holding that failure to follow a district court's local rules is a proper ground for dismissalSummary of this case from Sadat v. Educ. Credit Mgmt. Corp.
July 30, 1979.
Morton Sitver, Chief Asst. U.S. Atty., Phoenix, Ariz., for plaintiff-appellant.
Tom Karas, M. Jeremy Toles, Dennis J. Skarecky, Phoenix, Ariz., David S. Hoffman, Tucson, Ariz., Joseph Claro, John Claro, Oklahoma City, Okl., for defendants-appellees.
Appeal from the United States District Court for the District of Arizona.
The United States (plaintiff-appellant) appeals from a dismissal of an indictment against Nathan Warren, Jr., and thirteen codefendants (defendants-appellees). The district court dismissed the indictment pursuant to local practice rule 11(g) of the United States District Court, District of Arizona. On appeal, the sole issue is whether the court erred in dismissing the indictment under the authority of local rule 11(g). This court has jurisdiction pursuant to 18 U.S.C. § 3731 and 28 U.S.C. § 1291, 1294. We affirm.
On November 16, 1977, a federal grand jury returned an indictment against the named codefendants. The indictment charged interstate transportation of stolen property and mail fraud, violations of 18 U.S.C. § 2314 2 and 18 U.S.C. § 1341 2, respectively.
The final day to respond to all motions was October 30, 1978. Appellant failed to meet this deadline; over forty motions were left unanswered. Of greater importance, they failed to respond to any of the motions to dismiss the indictment. Thereafter, a motion for summary dismissal of the indictment pursuant to rule 11(g) of the district court was filed. The rule provides that a failure to respond to a motion "shall constitute a consent" to the motion. Appellant was served with an 11(g) motion, as well as a letter detailing the appellee's position under the rule. Again appellant failed to respond.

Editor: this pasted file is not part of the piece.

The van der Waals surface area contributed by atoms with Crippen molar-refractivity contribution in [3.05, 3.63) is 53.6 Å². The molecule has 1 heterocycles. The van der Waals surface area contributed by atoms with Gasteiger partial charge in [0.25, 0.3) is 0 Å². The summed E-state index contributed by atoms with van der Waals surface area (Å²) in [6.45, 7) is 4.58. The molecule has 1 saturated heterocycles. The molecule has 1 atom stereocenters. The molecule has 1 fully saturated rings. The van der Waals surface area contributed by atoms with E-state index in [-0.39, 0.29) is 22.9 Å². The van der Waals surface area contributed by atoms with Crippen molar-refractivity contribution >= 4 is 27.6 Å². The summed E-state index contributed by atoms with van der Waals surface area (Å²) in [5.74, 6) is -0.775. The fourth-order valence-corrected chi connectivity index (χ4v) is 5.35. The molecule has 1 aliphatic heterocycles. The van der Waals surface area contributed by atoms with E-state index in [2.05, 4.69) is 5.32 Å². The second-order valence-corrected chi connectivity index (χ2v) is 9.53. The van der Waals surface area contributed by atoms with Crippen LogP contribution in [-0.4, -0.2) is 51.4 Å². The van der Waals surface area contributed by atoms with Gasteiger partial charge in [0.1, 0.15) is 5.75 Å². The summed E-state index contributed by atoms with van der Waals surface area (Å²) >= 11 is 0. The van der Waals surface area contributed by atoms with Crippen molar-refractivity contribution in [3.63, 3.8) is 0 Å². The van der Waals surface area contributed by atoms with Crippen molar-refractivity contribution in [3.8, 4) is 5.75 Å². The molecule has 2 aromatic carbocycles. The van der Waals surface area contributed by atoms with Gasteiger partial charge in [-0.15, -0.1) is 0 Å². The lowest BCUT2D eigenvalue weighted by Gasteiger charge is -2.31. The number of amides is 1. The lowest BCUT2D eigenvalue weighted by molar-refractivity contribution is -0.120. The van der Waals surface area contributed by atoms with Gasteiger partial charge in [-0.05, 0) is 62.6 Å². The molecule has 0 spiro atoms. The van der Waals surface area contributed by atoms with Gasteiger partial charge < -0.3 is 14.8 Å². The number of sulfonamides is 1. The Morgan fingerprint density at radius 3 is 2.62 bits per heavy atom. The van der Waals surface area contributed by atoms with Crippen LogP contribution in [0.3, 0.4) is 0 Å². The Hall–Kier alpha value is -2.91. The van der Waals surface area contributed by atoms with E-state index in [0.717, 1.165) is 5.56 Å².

Rule 11(g) provides:
"MOTIONS — CIVIL AND CRIMINAL (g) Briefs or Memoranda of Law A failure to file a brief or memorandum of points and authorities in support of or in opposition to any motion shall constitute a consent of the party failing to file such a brief or memorandum to the denial or granting of the motion."
At the November 21, 1978 pretrial hearing, appellant asserted that failure to respond was an oversight only discovered that day, although the Assistant United States Attorney in charge of the case was personally served with the moving papers twelve days earlier. Upon the basis of the Rule 11(g) motion, the district court dismissed the indictments. This appeal followed.
It is undisputed that district courts have the authority to "prescribe rules for the conduct of their business" in any manner not inconsistent with the federal rules or Acts of Congress. Hicks v. Bekins Moving Storage, 115 F.2d 406 (9th Cir. 1940); United States v. Simmons, 476 F.2d 33 (9th Cir. 1973); 28 U.S.C. § 2071; see Fed.R.Crim.P. 57. Promulgation of such rules is proper. Rule 11(g) was so promulgated and is valid.
Appellant's attack on Rule 11(g) and its application by the district court has two prongs. The first is that Rule 11(g) is defective because it deprives the district judge of discretion in determining whether a failure to respond to a motion should be deemed its consent. The second prong is that in fact the district judge did not exercise discretion in applying the rule believing, the appellant suggests, that Rule 11(g) afforded no discretion. We believe the appellant is mistaken in both respects.
Rule 11(g) does afford discretion in its application despite its mandatory language. "Consent" when imposed by rules such as 11(g) can be "withdrawn" by "permission" of the court given in its "discretion." That is, fictional "consent" under Rule 11(g) is never a burden from which the transgressor can not be relieved. It is of no consequence whether one views Rule 11(g) as affording the court discretion to determine when a failure to respond should be deemed consent or to determine when he who has failed to respond should be relieved of the burden of consent. Either way the administration of the rule inescapably will embody discretion.
And so it did here. In making his decision the trial judge identified the government's conduct, its failure to respond to numerous motions, and its subsequent admission at the pretrial hearing as factors he considered in applying Rule 11(g). Moreover, he pointed to the earlier unsuccessful trial of the major participants in the schemes in which appellees were but minor participants. This reflects the weighing and balancing of which the exercise of discretion consists.
We shall not disturb this exercise of the trial court's discretion. Only in rare cases will we question the exercise of discretion in connection with the application of local rules. This is not one of those infrequent cases. Therefore, we hold the district court did not err in dismissing the indictments.